Friday, December 13, 2019

Buyout offer of ".Org" could be a warning shot of other domain name wars to come


Electronic Frontier Foundation has a strong article by Mitch Stolz, about the private equity firm buyout of the “.org” TLD which is widely used by non-profits, link here

This is called the Public Interest Registry which would be sold to Ethos Capital.   There is a group trying to stop the purchase, SaveDotOrg.  
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EFF maintains that the new owner would have the capacity to discriminate against non-profits it doesn’t like.
  
It’s true, there are disturbing reports about the overzealousness of non-profits in “begging” for money, some of which goes to third parties (even Facebook).  O get a lot of junk mail these days (end of year) but I am somewhat of a problem:  I do most of my donations automatically through my trust, which doesn’t participate in matching funds.  And I speak independently rather than joining in with other groups with radical agendas. I’m a bit of a thorn in their sides.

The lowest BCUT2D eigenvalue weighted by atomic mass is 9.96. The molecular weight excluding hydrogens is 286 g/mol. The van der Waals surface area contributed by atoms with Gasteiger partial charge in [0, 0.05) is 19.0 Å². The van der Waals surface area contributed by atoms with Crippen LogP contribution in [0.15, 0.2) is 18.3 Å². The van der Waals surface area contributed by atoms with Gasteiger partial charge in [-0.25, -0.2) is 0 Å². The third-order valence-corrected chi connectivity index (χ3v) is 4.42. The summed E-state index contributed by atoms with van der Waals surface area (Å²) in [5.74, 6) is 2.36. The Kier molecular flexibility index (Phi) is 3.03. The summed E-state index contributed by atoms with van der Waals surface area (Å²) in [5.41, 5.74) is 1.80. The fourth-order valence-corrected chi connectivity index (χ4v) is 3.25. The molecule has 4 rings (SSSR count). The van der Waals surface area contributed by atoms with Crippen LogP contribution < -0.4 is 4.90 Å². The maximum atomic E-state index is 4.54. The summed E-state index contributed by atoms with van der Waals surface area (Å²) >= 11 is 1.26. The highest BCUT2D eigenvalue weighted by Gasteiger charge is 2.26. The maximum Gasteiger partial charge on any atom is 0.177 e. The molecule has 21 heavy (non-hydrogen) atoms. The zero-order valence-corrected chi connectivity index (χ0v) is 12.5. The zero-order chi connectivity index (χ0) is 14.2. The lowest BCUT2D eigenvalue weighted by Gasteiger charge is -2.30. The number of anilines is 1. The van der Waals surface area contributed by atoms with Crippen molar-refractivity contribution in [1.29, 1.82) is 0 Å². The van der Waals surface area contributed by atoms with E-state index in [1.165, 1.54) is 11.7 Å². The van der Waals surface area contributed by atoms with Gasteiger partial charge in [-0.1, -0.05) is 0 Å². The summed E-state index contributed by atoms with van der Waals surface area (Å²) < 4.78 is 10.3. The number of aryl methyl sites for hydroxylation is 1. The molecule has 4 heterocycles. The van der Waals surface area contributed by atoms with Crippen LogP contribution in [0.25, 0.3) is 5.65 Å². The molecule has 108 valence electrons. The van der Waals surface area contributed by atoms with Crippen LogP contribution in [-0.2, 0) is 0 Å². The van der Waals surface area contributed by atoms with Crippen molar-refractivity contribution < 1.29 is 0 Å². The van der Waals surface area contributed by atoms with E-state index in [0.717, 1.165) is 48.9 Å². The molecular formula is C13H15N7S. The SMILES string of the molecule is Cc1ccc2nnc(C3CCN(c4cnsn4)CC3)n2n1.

The article has some other history of disturbing developments in the domain name world.  MPAA is accused of getting some domains canceled as trademark of copyright infringement. Bing is accused of being in collusion with some pharmaceuticals. The EFF article links to another one written with Jeremy Macolm in Feb. 2017 where  DNA (Domain Name Association) would have to power to shut down domain names that it finds are somehow abusive, without due process.  Imagine how commercial or union protectionism could tempt this process.

I have to watch some other things.  The CASE Act still is not reported as passed by the Senate;  not sure if it would happen by the end of the year (sounds like it should).  Once it passes, it will be very important to find out what the Copyright Office has to say to Internet users as to what, in a practical world, they should be concerned about. We’ve seen this already with the FTC.  It could blow up as a controversy in 2020.
  
Also, it appears, from under the table, that YouTube has started reaching out to some high profile and especially tech-savvy YouTubers for ideas as to how to solve its business model problem relative to regulation and the FTC (COPPA). I discussed Ian Corzine’s apocalyptic video on Wordpress;  but maybe YouTube is not as prepared to become another Netflix as some lawyers fear.

Update: Dec. 27, 2019

Here's an interesting story about a Cold War land deal behind the .io TLD. often associated with cryptocurrency. 

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